Memph states “he knew his music was good but not good enough” and started to make music all could enjoy, by not overpowering his musical creations with profanity . Not to say he has gone soft or lost his edge, his craft proves he can go bar for bar with the best of them with so much personality and distinctive swagger in his flow one can’t help but listen close for his next punch line or how Memph will deliver his next verse, while proudly holding his head high when his mother listens to his musical
Twitter: Young_Memph on twitter!
Contact Info General Business/Booking: Todd J Taylor, Bruce Holmes
Born April 8th, 1983 in Hayti, Missouri, Khatib had the normal, small town country living. Making due with what he had made him appreciate things at a young age. "I didn't have the best or much but whatever it was meant the world to me," recalls the lyrically gifted emcee. Growing up in the shadow of his older brother, Khatib participated in sports. Even though he was fairly talented in them, he felt athletics wasn't his calling. "That was my older brother's thing, my mom had me doing it because he did it" says Khatib. Dealing with feeling neglected from riffs between his parents, a young Khatib turned to music as an escape. The poetic satire of the artists only intrigued the young lad. It wasn't until the infamous butt whooping Khatib received for saying Snoop Doggy Dogg's "Doggystyle" album cover was going to be him, that he knew what his career path would be.
Call it Irish grit. “If you grew up where I grew up,” McGraw recalls, “you were automatically hyphenated either Irish, Polish, or Italian, and your dad worked in the mill, that was a given.” Hailing from a small steel industry town about 50 miles outside of Buffalo, New York, McGraw was raised on Hee-Haw (“We loved Conway Twitty, or at least his haircut”) and rough games of hockey and football. Small for his age and showing little athletic promise, he gravitated towards music, and good thing: “If I’d have stuck with the sports I liked any longer I might have ended up getting my head taken off. We never wore pads, let alone helmets.” Instead, McGraw grew out his hair, picked up a cheap Japanese guitar, and at 13 started a rock band with friends, playing in bars a couple of nights a week—with a note from his mother in hand, in case the cops asked any questions.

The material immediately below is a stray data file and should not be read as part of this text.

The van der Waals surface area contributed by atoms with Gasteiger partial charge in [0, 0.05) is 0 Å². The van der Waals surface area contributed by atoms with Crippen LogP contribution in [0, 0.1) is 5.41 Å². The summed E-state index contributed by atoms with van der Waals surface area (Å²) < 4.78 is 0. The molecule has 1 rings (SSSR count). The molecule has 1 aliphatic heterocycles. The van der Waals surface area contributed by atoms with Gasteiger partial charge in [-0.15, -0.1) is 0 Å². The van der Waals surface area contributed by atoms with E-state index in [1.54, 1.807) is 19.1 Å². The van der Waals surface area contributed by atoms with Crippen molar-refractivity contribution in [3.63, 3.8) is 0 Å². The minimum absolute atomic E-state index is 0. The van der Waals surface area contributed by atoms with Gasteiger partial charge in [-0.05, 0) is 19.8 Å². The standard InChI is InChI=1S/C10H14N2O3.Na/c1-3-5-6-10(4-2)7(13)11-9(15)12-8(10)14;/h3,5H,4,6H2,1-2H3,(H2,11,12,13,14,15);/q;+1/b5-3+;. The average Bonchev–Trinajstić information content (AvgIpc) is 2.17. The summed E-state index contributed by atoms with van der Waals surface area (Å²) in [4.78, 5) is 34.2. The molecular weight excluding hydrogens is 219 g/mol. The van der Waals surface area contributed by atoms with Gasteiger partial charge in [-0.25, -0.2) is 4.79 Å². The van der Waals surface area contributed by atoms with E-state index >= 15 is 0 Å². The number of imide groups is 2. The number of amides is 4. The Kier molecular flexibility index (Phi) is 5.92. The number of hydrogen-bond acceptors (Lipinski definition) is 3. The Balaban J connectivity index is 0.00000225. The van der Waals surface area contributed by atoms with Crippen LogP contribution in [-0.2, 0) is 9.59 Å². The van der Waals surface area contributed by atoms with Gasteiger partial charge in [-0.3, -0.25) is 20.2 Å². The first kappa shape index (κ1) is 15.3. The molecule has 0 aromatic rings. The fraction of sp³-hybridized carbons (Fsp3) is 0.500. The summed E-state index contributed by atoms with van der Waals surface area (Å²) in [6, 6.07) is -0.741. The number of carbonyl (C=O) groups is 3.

As soon as he finished high school, McGraw hightailed it to Los Angeles with rock star dreams and a country sensibility. Wearing out records by Dwight Yoakam and Steve Earle, and “digging through stacks of junk at the Pasadena flea market looking for old Buck Owens and Johnny Cash on vinyl,” he developed his own unique hard-core hillbilly sound.
It’s a crazy life, and McGraw looks upon it with bemused satisfaction in “My So Called Life,” reflecting, “Some days I own this town, other days it shoots me down/Always I’m still hanging round, holdin’ on to hope.” Expertly depicting the driving pace of his “Honky Tonk Life,” McGraw stubbornly continues to hope: “I could quit all this road stuff, go back to my real job, put in a straight 9 to 5/But I love the neon, I love the people, and I love the Honky Tonk Life.”
On June 14, 2014, Canadian eventer Jordan McDonald suffered a fatal injury while competing at the Nunney International Horse Trials held at Southfield House, Whatley, Frome, Somerset, GBR.
This tragic loss inspired Jordan’s sister, Shannon, who performs as Shanna Lynn in the country music duo known as Georgia Rain, with Damian Marshall (her husband), to record a rendition of his favourite song.
A self-taught guitarist, Jordan loved “The Boxer” by Simon and Garfunkel. Shanna Lynn fondly recalls the times he would play it and ask her to sing along. She didn’t know the words then, but she is pleased to sing it for him now. “This was the hardest recording we have ever done. [It] tugs at the heart strings…very bittersweet for me,” said Shanna Lynn, “but I know he’s listening.”
The song is now available on itunes. Proceeds will go towards keeping Jordan’s dreams and goals alive through his wife, Shandiss, and their horses.
- Story from Horse-Canada.com.
Tune in to hear Shannon & Damian remember Jordan in stories and song.